Finally, it specifies that cargo piping, including pumps, and venting systems of tanks carrying toxic cargoes are to be separated from those containing other products, to prevent any leakage causing toxic contamination of non-toxic products and subsequent exposure of personnel unaware of the contamination. This is achieved on many chemical tankers by having separate pumps, pipelines and vents so that segregation is achieved by design, and on ships with common pipeline systems by the engineering principle of two physical stops, such as spectacle plates or a removable spool piece and blank flanges.

Valve gland packing is the source of many small leaks. The correct packing material for the chemical being carried should always be used, and the glands correctly tightened.

The IBC Code prohibits stowage of most toxic products adjacent to oil fuel tanks. The combustion of many otherwise non-toxic chemicals may produce toxic substances such as carbon dioxide and carbon monoxide, fumes of hydrochloric acid, hydrogen cyanide and nitrogen oxides. These may be present at some distance from the fire and may have no warning odour.

Self-contained breathing apparatus should be used when dealing with chemical fires. The main danger from fume inhalation is asphyxia. Personnel affected by fumes should be removed rapidly to a fresh atmosphere, given oxygen and then treated appropriately as shown in the MFAG.


The two fundamental guides for medical first aid on board ships, which give advice on dealing with exposure to toxic cargoes, are the International Medical Guide for Ships (IMGS) and the Medical First Aid Guide for Use in Accidents Involving Dangerous Goods (MFAG). Both are published jointly by IMO, ILO (the International Labour Organization) and WHO (the World Health Organization). The IMGS gives guidance on common illnesses and is not solely concerned with chemical accidents. The MFAG is supplementary to the IMGS and contains advice for recognising and treating chemical poisoning, within the limits of the facilities available on board.

The general rule is that if, during the handling of chemicals, any person shows symptoms that suggest poisoning, they should be treated in accordance with the MFAG and seen by a doctor as soon as practicable. Medical advice should be sought by radio, while still at sea. Assistance may also be available from another ship with a doctor on board.

Emergency Treatment According to the Route of Exposure

Note that over and above the routine blood tests, as required under the crewing procedures, any crew member exposed to toxic chemicals must have their blood tested immediately after and then again as per doctor’s advice.

How to recognise poisoning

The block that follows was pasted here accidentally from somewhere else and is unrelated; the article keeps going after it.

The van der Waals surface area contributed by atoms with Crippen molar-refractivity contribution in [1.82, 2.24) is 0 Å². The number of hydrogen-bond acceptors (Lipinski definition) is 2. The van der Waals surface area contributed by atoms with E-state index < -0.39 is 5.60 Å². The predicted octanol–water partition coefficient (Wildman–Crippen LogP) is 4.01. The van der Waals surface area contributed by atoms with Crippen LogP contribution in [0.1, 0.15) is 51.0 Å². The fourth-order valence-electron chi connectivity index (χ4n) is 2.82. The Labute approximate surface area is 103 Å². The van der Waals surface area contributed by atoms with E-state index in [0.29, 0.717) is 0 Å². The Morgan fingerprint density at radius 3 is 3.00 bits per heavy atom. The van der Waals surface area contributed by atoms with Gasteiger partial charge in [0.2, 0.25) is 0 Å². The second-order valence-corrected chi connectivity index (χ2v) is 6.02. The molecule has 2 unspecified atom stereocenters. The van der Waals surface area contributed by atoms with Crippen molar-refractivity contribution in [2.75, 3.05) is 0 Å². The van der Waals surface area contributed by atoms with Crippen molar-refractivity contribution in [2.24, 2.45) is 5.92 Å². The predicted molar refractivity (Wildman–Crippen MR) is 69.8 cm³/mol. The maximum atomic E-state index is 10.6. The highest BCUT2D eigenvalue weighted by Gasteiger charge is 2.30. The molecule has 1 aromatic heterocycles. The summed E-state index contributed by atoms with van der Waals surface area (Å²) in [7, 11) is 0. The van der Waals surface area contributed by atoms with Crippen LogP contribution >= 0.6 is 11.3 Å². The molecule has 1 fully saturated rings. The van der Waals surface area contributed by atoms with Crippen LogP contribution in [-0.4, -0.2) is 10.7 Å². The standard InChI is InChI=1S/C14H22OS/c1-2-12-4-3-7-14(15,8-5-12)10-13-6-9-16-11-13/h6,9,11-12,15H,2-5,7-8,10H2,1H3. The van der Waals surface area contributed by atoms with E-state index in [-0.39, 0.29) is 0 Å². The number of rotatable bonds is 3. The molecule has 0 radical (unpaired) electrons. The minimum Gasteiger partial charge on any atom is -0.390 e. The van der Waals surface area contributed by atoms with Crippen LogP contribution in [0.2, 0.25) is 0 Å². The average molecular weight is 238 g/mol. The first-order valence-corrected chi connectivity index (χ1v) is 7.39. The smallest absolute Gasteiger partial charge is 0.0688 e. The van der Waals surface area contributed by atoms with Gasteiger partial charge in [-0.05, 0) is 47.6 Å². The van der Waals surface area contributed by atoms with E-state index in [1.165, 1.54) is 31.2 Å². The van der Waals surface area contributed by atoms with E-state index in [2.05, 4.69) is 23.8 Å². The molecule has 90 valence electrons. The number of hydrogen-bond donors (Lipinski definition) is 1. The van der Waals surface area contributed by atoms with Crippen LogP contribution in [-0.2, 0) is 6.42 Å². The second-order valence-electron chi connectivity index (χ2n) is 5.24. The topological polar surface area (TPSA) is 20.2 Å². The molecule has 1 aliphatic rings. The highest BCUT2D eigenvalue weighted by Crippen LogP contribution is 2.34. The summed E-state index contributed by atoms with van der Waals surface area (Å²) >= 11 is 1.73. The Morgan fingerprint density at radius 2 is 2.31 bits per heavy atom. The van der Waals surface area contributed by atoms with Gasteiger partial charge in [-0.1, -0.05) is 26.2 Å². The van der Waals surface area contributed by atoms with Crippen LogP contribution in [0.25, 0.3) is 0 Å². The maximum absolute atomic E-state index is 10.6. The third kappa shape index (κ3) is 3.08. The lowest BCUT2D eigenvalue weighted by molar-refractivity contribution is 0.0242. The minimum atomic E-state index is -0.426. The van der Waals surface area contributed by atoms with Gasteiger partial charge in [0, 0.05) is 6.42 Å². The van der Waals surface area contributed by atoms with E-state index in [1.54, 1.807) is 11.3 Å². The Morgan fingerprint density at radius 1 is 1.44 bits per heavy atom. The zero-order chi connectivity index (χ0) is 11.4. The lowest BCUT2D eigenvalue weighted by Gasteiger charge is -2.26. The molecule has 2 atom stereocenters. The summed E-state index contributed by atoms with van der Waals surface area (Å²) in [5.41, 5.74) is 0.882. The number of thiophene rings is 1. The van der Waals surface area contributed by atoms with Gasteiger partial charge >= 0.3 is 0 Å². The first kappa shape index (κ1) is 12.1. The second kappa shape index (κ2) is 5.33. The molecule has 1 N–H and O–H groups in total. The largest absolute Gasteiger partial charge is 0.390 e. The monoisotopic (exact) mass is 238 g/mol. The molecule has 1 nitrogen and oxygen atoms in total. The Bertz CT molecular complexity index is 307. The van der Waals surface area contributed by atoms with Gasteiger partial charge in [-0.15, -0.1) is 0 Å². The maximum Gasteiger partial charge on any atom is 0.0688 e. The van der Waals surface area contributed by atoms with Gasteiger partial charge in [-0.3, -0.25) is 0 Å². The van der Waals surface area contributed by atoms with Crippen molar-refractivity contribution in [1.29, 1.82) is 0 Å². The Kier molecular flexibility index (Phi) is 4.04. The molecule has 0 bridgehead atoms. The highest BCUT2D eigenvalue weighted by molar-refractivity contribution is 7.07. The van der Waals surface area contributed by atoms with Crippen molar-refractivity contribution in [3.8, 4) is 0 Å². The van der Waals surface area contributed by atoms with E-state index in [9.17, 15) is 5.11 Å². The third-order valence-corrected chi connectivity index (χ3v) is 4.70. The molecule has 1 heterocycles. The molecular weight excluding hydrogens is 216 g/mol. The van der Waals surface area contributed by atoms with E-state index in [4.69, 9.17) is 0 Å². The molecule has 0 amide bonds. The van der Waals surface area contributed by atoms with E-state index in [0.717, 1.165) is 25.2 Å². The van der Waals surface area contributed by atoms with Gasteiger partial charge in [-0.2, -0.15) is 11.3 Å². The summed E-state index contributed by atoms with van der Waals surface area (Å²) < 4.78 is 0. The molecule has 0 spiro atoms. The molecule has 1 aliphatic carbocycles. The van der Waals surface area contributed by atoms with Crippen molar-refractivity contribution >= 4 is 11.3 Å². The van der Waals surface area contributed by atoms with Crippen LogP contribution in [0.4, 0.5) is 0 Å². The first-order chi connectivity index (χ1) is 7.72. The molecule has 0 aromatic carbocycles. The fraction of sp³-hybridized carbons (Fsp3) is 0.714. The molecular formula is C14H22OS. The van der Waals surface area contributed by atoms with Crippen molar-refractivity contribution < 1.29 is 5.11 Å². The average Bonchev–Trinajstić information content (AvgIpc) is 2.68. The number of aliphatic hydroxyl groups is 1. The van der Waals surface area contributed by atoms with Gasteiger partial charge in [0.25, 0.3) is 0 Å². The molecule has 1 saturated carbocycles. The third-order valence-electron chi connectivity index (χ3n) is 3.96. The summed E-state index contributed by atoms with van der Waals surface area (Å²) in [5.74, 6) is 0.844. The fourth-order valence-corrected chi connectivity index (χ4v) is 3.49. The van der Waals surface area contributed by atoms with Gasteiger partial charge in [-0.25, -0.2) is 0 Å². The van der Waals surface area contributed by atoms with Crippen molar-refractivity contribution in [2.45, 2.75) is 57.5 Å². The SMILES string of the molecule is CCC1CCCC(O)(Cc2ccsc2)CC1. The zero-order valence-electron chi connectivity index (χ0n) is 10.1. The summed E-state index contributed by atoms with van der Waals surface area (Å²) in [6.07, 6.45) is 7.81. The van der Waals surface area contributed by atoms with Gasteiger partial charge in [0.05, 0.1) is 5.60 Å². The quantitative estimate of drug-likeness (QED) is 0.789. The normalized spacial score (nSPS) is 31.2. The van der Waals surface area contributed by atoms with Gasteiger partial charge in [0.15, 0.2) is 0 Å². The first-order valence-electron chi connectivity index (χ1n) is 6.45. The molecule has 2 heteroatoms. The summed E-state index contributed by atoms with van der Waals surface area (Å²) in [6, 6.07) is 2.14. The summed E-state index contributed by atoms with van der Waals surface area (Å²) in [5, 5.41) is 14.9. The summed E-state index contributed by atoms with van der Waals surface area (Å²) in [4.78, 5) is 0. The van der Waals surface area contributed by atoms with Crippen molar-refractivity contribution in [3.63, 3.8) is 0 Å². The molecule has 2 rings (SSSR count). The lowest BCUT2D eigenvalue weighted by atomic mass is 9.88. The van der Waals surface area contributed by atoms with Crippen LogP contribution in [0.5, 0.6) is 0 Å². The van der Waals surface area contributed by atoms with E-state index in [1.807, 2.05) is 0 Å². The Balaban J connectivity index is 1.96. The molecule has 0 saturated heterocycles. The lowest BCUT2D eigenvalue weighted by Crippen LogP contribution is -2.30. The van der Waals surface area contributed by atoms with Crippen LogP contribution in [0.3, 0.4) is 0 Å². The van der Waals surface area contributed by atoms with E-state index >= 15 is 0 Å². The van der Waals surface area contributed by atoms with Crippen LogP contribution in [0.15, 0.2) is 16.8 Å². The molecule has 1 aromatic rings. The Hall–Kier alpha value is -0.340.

MFAG gives directions on how to recognise the general symptoms of poisoning. Note that they may not appear for some time after exposure to the chemical. Symptoms to be alert to are unexpected headaches, nausea and vomiting, drowsiness, changes in mental behaviour, unconsciousness, convulsions, or pain. If the patient has a rapid but weak pulse, a greyish blue colour of the skin, severe breathing difficulty or remains unconscious for a prolonged period, severe poisoning must be suspected.

First aid and further care

A first aider is not just a person with goodwill, but a person with training. MFAG outlines immediate first aid, i.e. treatment for minor casualties, or to enable a victim to be moved so that further treatment can be administered.

The key priorities to remember when reacting to a casualty are:

The signs and symptoms of mild poisoning usually resolve after a few hours in the majority of incidents, particularly if the degree of exposure is small. However, if a greater amount is taken in, or the period of exposure is prolonged or the chemical is very toxic, symptoms may persist for much longer, even for some days.

The patient's condition may continue to deteriorate even when clear of the source of the vapour, and systemic affects may appear. Finally, the warning is given that death may occur despite treatment.

General advice can be found in MFAG, on the emergency treatment to be administered according to the way the chemical has entered the body, for example by skin or eye contact, ingestion or inhalation. If the chemical has affected both the skin and the eyes, the latter should get priority for attention. If the chemical has been ingested, the patient should not be made to vomit because the vomit may enter the respiratory system and add to the exposure problem.

MFAG tables

Appropriate reactions after exposure to the toxic cargoes listed in the IMO Codes are given by tables in MFAG. There are 12 group tables, but five chemicals require their own single substance tables, because they present particular combinations of toxic hazards (carbon disulphide, allyl alcohol, benzene, acrylamide and tricresyl phosphate).

Emergency Schedules

The Emergency Schedules are an appendix to the IMDG Code and provide masters with advice on the immediate action to be taken in case of accidents such as spillage or leakage of toxic substances. In brief, if it is safe to do so, spillage should be collected for subsequent disposal, but if there is any doubt, the spillage should be washed overboard with plenty of water, because the safety of the crew takes priority over pollution avoidance.

We have summarized below some of the special chemical cargoes frequently carried onboard chemical tankers

Toxicology and associated hazards

Handling benzene & methanol safety precautions

Handling carcinogens requirements for certain chemical cargoes

Handling ACRYLONITRILE safety precautions

handling ISOCYANATES safety precautions

handling Sulfuric acid safety precautions

handling Phenol safety precautions

Hazards of Phenol - safe handling of Phenol on chemical tankers.

Marine transportation of Phenol and more safety guideline

Handling benzene & methanol safety precautions

Requirements of various grade chemical cargo heating